A career in public health inspired Oswaldo Luciano to become a nurse. Adelphi's B.S.N. program was a great fit. “I was able to keep my full-time job while also being a full-time student.”
By Jeffrey Weisbord
A career in public health inspired Oswaldo Luciano ’12 to become a nurse. He was serving as the director of male health education and clinic supervisor at New York-Presbyterian Hospital when he realized that a career in nursing would allow him to both move up and stay in patient care. “The natural progression of working in public health meant that I was dedicating more time to management and less time [to] patients,” Mr. Luciano said. “I realized that if I became a nurse I could continue to advance my career while still having significant amounts of time with patients.”
Mr. Luciano needed a program that accommodated his full-time job, and Adelphi was a great fit. “Adelphi was the only school to offer a B.S.N. program that catered to working professionals,” he said. “I was able to keep my full-time job while also being a full-time student.”
Mr. Luciano said his Adelphi professors taught him “how to think like a nurse.” He explained: “It was not just about memorization. It was about understanding the very basics to make an informed decision.” He said that they “taught me to be responsible, adaptable, to think quickly, to be hardworking and to have good judgment.” Perhaps most importantly, he said he learned from them to “be professional, empathetic and to always put patients first.”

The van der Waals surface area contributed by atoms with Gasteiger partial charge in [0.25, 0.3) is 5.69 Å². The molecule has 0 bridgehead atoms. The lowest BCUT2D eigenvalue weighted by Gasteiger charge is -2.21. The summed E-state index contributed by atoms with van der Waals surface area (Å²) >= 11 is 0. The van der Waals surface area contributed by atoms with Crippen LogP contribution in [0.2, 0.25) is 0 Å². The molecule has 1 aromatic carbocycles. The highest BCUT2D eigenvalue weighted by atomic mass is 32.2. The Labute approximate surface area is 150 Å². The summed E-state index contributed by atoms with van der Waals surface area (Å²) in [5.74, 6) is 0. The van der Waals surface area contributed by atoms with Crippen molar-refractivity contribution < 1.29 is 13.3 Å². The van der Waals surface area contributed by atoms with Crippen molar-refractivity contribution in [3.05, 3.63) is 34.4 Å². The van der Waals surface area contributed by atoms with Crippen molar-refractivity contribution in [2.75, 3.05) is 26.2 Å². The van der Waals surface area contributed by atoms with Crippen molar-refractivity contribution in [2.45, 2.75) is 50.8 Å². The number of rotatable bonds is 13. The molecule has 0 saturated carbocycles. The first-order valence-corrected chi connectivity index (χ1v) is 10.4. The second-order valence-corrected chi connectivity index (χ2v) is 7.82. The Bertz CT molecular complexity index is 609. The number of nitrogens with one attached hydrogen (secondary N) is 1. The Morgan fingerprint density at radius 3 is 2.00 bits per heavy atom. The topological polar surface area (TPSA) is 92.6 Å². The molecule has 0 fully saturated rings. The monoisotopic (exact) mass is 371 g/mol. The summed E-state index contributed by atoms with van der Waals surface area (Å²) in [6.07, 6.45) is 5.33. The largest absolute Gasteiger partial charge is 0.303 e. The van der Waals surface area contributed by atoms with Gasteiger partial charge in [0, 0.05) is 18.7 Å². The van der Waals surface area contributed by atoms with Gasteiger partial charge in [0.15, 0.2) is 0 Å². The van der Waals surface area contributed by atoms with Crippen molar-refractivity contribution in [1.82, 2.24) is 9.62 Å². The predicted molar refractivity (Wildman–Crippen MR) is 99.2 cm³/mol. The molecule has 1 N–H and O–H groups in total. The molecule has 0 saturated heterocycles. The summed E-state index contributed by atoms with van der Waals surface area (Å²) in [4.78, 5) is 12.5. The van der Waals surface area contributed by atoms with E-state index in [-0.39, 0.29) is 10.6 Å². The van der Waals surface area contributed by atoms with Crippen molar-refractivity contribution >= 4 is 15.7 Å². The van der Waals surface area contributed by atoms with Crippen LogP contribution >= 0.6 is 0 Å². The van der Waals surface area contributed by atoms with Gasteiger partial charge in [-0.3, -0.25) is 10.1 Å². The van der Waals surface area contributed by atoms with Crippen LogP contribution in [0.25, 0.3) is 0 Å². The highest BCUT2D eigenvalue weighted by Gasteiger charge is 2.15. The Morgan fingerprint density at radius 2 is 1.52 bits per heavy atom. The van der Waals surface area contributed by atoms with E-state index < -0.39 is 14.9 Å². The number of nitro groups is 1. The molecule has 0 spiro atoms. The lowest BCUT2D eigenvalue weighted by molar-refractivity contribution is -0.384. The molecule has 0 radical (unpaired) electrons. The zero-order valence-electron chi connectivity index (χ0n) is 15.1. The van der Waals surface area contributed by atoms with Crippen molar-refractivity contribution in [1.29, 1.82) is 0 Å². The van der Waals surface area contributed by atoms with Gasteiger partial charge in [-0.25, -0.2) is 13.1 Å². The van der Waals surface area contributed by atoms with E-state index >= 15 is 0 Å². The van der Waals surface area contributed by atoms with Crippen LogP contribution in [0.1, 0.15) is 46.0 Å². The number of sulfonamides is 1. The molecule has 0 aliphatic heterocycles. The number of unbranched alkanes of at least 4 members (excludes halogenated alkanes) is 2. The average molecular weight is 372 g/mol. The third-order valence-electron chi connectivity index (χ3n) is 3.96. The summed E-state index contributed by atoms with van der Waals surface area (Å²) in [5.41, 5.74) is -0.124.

Throughout his time at Adelphi, Mr. Luciano served as the New York and New Jersey AIDS Education and Training Center training coordinator and the coordinator of its Minority AIDS Initiative. Just three months after earning his bachelor’s degree from Adelphi, Mr. Luciano accepted an offer from North Shore-Long Island Jewish Hospital to join the staff as a registered nurse. Having an Adelphi degree, he said, gave him an advantage. “Most hospitals are trying to obtain magnet status,” he explained. “For that to happen, all of their nurses need to have a minimum of a bachelor’s degree.
“My short-term and long-term goal [is] the same: to be the best nurse that I can be,” Mr. Luciano said. “After I have gained more practical experience, I hope to become an educator. I would like to pass on my enthusiasm…to future nurses.”
This piece appeared in the Manhattan Center Newsletter 2013 edition.
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